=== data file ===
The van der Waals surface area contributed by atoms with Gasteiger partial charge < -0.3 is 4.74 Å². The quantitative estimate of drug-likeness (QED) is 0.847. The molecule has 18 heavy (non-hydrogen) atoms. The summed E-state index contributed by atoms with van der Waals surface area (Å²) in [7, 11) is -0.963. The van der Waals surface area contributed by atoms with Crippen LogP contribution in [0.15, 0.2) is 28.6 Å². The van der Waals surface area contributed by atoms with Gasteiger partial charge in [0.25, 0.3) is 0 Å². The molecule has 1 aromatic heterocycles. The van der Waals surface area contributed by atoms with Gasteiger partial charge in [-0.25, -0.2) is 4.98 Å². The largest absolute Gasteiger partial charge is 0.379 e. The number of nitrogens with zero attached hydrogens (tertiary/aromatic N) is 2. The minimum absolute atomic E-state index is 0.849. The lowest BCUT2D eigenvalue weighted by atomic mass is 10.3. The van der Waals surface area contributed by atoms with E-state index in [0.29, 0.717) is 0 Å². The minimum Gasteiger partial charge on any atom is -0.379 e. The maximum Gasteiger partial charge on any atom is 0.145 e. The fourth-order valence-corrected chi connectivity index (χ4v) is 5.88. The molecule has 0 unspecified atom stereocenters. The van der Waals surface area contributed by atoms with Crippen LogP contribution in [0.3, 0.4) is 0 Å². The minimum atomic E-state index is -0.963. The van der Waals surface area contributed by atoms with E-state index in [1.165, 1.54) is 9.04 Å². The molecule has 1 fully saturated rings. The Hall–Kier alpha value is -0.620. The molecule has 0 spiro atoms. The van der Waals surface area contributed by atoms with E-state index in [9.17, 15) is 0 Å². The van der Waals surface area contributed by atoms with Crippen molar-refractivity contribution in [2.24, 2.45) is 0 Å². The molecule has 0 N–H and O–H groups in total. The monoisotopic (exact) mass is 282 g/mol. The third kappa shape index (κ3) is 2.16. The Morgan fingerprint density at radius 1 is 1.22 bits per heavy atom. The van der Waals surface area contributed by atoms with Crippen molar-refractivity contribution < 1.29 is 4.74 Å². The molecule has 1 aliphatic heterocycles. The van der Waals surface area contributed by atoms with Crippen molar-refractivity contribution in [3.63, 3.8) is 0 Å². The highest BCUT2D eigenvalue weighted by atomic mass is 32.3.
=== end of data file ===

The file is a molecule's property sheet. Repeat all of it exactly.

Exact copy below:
The van der Waals surface area contributed by atoms with Gasteiger partial charge < -0.3 is 4.74 Å². The quantitative estimate of drug-likeness (QED) is 0.847. The molecule has 18 heavy (non-hydrogen) atoms. The summed E-state index contributed by atoms with van der Waals surface area (Å²) in [7, 11) is -0.963. The van der Waals surface area contributed by atoms with Crippen LogP contribution in [0.15, 0.2) is 28.6 Å². The van der Waals surface area contributed by atoms with Gasteiger partial charge in [0.25, 0.3) is 0 Å². The molecule has 1 aromatic heterocycles. The van der Waals surface area contributed by atoms with Gasteiger partial charge in [-0.25, -0.2) is 4.98 Å². The largest absolute Gasteiger partial charge is 0.379 e. The number of nitrogens with zero attached hydrogens (tertiary/aromatic N) is 2. The minimum absolute atomic E-state index is 0.849. The lowest BCUT2D eigenvalue weighted by atomic mass is 10.3. The van der Waals surface area contributed by atoms with E-state index in [0.29, 0.717) is 0 Å². The minimum Gasteiger partial charge on any atom is -0.379 e. The maximum Gasteiger partial charge on any atom is 0.145 e. The fourth-order valence-corrected chi connectivity index (χ4v) is 5.88. The molecule has 0 unspecified atom stereocenters. The van der Waals surface area contributed by atoms with Crippen LogP contribution in [0.3, 0.4) is 0 Å². The minimum atomic E-state index is -0.963. The van der Waals surface area contributed by atoms with E-state index in [1.165, 1.54) is 9.04 Å². The molecule has 1 fully saturated rings. The Hall–Kier alpha value is -0.620. The molecule has 0 spiro atoms. The van der Waals surface area contributed by atoms with E-state index in [9.17, 15) is 0 Å². The van der Waals surface area contributed by atoms with Crippen molar-refractivity contribution in [2.24, 2.45) is 0 Å². The molecule has 0 N–H and O–H groups in total. The monoisotopic (exact) mass is 282 g/mol. The third kappa shape index (κ3) is 2.16. The Morgan fingerprint density at radius 1 is 1.22 bits per heavy atom. The van der Waals surface area contributed by atoms with Crippen molar-refractivity contribution < 1.29 is 4.74 Å². The molecule has 1 aliphatic heterocycles. The van der Waals surface area contributed by atoms with Crippen molar-refractivity contribution in [3.63, 3.8) is 0 Å². The highest BCUT2D eigenvalue weighted by atomic mass is 32.3.